You will only be allowed entry into the museum 15 minutes before your ticket states. When I was visiting, my ticket was set for 9 am, the first time slot of the day. The staff member outside the line up area asked to see the date and time of the ticket before I was permitted to join the queue. My ticket was again scanned when reaching the entrance of the museum.

Museum Layout

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Image taken from Pintrest

The Van Gogh Museum consists of a lower floor or basement level and three additional floors in the Main Building and Exhibition building. Upon entering the museum, you will descend down an escalator to the entrance hall level where you can pick up a museum map and audio guide if you so choose.The audio guide is 5 Euros. From my past experience, I typically pick up an audio guide and become annoyed about 15 minutes in carrying it around and waiting for the narrator to finish. I passed on it, but it is well worth it if you would like the history of each painting explained to you.

The entrance hall area and “selfie wall” is the only area of the museum you are permitted to take any photos. Please do NOT attempt to take photos anywhere else. I witnessed a person almost asked to leave museum when they took a photo of the early works of Van Gogh. The staff does not tolerate many “mistakes.”I do not remember seeing any signs specifically indicated no photos, but it does mention it on their floor plan.

If you are hungry before you began wandering through the museum, I would have a quick snack from the small cafe near the main gift shop and cloakroom. There is no eating or drinking beyond the lower ground floor area. The strawberries are supposedly the best items on the menu. Wifi is also free throughout the museum.

When I arrived at the Van Gogh Museum in the morning, I decided to go in chronological order. I began with the Van Gogh self portraits and walked up the stairs to the first floor. There is no “wrong” way to view the galleries, but if you walk through the galleries in order, you will be able to follow the life of Van Gogh as he developed as a painter. If you decide to work “backwards”, you may find it less crowded.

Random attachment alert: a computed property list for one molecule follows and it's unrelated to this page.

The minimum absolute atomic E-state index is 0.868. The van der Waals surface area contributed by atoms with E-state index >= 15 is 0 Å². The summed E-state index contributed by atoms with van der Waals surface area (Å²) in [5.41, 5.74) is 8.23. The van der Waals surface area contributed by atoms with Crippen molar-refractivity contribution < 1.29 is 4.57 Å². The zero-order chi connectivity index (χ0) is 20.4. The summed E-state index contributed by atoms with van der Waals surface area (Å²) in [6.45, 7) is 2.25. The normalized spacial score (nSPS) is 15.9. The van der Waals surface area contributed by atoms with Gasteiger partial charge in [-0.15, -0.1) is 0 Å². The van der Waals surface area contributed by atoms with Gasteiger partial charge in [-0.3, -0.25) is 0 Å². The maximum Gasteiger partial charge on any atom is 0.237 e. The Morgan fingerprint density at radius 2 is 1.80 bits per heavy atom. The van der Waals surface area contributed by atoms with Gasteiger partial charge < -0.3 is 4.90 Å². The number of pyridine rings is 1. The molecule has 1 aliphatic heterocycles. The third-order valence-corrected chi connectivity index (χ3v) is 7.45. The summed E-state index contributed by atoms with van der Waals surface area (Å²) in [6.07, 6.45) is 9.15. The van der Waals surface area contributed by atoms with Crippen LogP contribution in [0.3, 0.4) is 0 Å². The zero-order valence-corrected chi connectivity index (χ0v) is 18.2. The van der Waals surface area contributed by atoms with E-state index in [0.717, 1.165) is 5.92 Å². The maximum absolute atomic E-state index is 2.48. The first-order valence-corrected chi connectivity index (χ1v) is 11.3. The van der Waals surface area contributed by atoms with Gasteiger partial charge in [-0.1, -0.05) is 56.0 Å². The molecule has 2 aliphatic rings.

My Thoughts and Experience

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Image taken from CBC

Having been to the Musee D’Orsay and several other famous art institutions before, I was familiar with Van Gogh’s “Sunflowers” and “Starry Night,” however, he did so many more paintings and you really cannot began to appreciate all of his work until you see a museum solely dedicated to his works. Van Gogh did not began painting until he was 27; although he had a very sad life, he really was in a league of his own.

What really struck me at the Van Gogh museum were Van Gogh’s ties to Japanese art. From my trip to Giverny and Monet’s home, I knew Claude Monet was a large collector of Japanese art and greatly appreciated it, but Van Gogh’s love of Japanese art was new to me. There were several paintings by Van Gogh on display where he attempted to “recreate” art he had seen. The colors were bold and stokes of the brush made these paintings appear so strikingly close to “jumping off the canvas.” There is no other way to describe it.